Two years ago, San Francisco offered a payroll-tax break to keep Twitter Inc., then with 400 employees, from moving its headquarters out of town. The gamble has since paid off, spurring other technology companies to choose the city as their base and boosting the local economy.

The social-media company, now with 2,000 workers, is seeking to raise $1 billion in an initial public offering of shares, people with knowledge of the matter have said. The move is likely to create more millionaires, jobs and technology investment in California’s fourth-largest city, while driving up housing prices that will force some residents to move out.

“You’re going to have a lot of people who are made wealthy when Twitter goes public and, presuming the stock price continues to go up, who are going to have resources to invest in another generation of technology startups,” Ted Egan, chief economist in the San Francisco controller’s office, said in a telephone interview.

The most-anticipated technology-company IPO since Menlo Park-based Facebook Inc. is part of a surge in technology companies moving to and opening in San Francisco that drove down unemployment to 5.6 percent in August from 9.7 percent three years earlier. The development has also pushed up commercial and residential rents and aided a revival of a blighted downtown neighborhood.

Karen Wickre, a Twitter spokeswoman, declined to comment on the effect the offering will have on the city’s economy, citing a regulatory quiet period before the IPO.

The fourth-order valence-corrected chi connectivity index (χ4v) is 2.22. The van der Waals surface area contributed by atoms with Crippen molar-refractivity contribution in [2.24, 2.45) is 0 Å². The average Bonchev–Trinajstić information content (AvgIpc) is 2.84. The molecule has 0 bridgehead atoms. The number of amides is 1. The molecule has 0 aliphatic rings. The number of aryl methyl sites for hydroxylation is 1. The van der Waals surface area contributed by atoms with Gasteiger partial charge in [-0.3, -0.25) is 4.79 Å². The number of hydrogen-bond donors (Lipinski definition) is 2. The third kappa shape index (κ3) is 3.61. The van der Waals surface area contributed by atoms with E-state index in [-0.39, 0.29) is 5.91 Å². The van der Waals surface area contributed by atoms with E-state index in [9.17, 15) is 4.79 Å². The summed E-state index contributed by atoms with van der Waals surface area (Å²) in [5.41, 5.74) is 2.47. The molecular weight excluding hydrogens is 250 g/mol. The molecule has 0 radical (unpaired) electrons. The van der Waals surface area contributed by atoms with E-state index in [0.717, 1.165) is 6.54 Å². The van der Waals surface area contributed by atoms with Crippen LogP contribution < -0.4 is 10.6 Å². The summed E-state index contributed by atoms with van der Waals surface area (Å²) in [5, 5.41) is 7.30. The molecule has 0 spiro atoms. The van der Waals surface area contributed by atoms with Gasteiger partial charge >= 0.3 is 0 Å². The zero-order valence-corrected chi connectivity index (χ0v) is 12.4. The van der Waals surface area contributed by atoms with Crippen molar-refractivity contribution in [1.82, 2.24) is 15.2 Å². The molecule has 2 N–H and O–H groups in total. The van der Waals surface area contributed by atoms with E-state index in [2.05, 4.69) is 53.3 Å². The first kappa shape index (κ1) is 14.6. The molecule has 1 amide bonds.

‘Hyper Gentrification’

“Housing is totally out-of-control expensive now and the kind of hyper gentrification of San Francisco is gathering steam,” said Gabriel Metcalf, executive director of the San Francisco Planning and Urban Research Association, better known as SPUR, a nonpartisan urban policy organization.

“That’s because the size of the employment boom relative to the size of the housing stock is out of whack, coupled with decades of making it difficult to build housing,” Metcalf said.

“The IPO itself won’t literally just by itself change housing costs, but it’s part of this bigger wave of demand for housing that’s really made costs out of sight,” Metcalf said.

San Francisco packs a population of more than 800,000 onto the tip of a peninsula. The city is just seven miles (11 kilometers) long and seven miles wide. At about 18,000 people per square mile, it’s the most densely settled major U.S. city behind New York.